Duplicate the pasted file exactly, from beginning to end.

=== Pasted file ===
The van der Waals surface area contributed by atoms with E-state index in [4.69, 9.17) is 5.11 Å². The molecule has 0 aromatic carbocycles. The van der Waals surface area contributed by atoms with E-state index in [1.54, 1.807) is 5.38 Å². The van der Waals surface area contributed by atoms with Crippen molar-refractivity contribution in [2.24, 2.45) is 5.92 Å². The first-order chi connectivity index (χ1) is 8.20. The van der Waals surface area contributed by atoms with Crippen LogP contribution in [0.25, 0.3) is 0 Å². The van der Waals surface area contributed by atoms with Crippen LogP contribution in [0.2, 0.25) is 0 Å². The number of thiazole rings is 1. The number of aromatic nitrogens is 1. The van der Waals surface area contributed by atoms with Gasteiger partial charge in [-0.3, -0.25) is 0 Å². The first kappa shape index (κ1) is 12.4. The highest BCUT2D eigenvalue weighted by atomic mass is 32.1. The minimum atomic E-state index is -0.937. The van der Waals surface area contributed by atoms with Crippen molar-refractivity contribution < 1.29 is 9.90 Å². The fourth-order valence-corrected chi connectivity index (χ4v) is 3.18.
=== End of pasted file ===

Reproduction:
The van der Waals surface area contributed by atoms with E-state index in [4.69, 9.17) is 5.11 Å². The molecule has 0 aromatic carbocycles. The van der Waals surface area contributed by atoms with E-state index in [1.54, 1.807) is 5.38 Å². The van der Waals surface area contributed by atoms with Crippen molar-refractivity contribution in [2.24, 2.45) is 5.92 Å². The first-order chi connectivity index (χ1) is 8.20. The van der Waals surface area contributed by atoms with Crippen LogP contribution in [0.25, 0.3) is 0 Å². The van der Waals surface area contributed by atoms with Crippen LogP contribution in [0.2, 0.25) is 0 Å². The number of thiazole rings is 1. The number of aromatic nitrogens is 1. The van der Waals surface area contributed by atoms with Gasteiger partial charge in [-0.3, -0.25) is 0 Å². The first kappa shape index (κ1) is 12.4. The highest BCUT2D eigenvalue weighted by atomic mass is 32.1. The minimum atomic E-state index is -0.937. The van der Waals surface area contributed by atoms with Crippen molar-refractivity contribution < 1.29 is 9.90 Å². The fourth-order valence-corrected chi connectivity index (χ4v) is 3.18.